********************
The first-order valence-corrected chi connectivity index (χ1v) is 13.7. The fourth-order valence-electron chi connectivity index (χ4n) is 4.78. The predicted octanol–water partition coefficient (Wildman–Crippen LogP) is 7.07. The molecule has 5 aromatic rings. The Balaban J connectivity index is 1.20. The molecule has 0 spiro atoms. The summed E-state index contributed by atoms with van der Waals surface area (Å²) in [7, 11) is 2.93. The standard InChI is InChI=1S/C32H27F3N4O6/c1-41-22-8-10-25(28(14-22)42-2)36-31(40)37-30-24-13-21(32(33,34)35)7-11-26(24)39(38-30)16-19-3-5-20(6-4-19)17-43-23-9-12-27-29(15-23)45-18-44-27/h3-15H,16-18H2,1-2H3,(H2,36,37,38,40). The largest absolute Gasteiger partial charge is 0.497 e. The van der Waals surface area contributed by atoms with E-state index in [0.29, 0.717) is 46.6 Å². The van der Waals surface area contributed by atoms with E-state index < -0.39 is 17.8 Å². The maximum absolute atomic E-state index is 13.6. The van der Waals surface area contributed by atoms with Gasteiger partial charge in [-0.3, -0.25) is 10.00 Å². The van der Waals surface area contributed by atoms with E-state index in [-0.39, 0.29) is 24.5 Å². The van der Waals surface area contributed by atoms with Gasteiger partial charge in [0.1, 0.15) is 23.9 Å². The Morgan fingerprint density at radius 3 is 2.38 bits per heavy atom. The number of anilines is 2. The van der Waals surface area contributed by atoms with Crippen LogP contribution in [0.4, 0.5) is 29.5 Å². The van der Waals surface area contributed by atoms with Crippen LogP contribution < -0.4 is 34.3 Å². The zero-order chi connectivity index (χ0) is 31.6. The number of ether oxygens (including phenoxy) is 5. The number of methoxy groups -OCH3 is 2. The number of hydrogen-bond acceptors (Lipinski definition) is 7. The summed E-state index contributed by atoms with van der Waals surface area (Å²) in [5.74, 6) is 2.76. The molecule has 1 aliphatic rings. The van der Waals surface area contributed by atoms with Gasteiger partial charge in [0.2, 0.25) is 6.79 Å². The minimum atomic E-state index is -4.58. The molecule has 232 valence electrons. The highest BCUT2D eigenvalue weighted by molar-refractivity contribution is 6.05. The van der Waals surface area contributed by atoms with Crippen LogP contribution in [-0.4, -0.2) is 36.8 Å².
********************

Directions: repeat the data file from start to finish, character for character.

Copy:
The first-order valence-corrected chi connectivity index (χ1v) is 13.7. The fourth-order valence-electron chi connectivity index (χ4n) is 4.78. The predicted octanol–water partition coefficient (Wildman–Crippen LogP) is 7.07. The molecule has 5 aromatic rings. The Balaban J connectivity index is 1.20. The molecule has 0 spiro atoms. The summed E-state index contributed by atoms with van der Waals surface area (Å²) in [7, 11) is 2.93. The standard InChI is InChI=1S/C32H27F3N4O6/c1-41-22-8-10-25(28(14-22)42-2)36-31(40)37-30-24-13-21(32(33,34)35)7-11-26(24)39(38-30)16-19-3-5-20(6-4-19)17-43-23-9-12-27-29(15-23)45-18-44-27/h3-15H,16-18H2,1-2H3,(H2,36,37,38,40). The largest absolute Gasteiger partial charge is 0.497 e. The van der Waals surface area contributed by atoms with E-state index in [0.29, 0.717) is 46.6 Å². The van der Waals surface area contributed by atoms with E-state index < -0.39 is 17.8 Å². The maximum absolute atomic E-state index is 13.6. The van der Waals surface area contributed by atoms with Gasteiger partial charge in [-0.3, -0.25) is 10.00 Å². The van der Waals surface area contributed by atoms with E-state index in [-0.39, 0.29) is 24.5 Å². The van der Waals surface area contributed by atoms with Gasteiger partial charge in [0.1, 0.15) is 23.9 Å². The Morgan fingerprint density at radius 3 is 2.38 bits per heavy atom. The number of anilines is 2. The van der Waals surface area contributed by atoms with Crippen LogP contribution in [0.4, 0.5) is 29.5 Å². The van der Waals surface area contributed by atoms with Crippen LogP contribution < -0.4 is 34.3 Å². The zero-order chi connectivity index (χ0) is 31.6. The number of ether oxygens (including phenoxy) is 5. The number of methoxy groups -OCH3 is 2. The number of hydrogen-bond acceptors (Lipinski definition) is 7. The summed E-state index contributed by atoms with van der Waals surface area (Å²) in [5.74, 6) is 2.76. The molecule has 1 aliphatic rings. The van der Waals surface area contributed by atoms with Gasteiger partial charge in [0.2, 0.25) is 6.79 Å². The minimum atomic E-state index is -4.58. The molecule has 232 valence electrons. The highest BCUT2D eigenvalue weighted by molar-refractivity contribution is 6.05. The van der Waals surface area contributed by atoms with Crippen LogP contribution in [-0.4, -0.2) is 36.8 Å².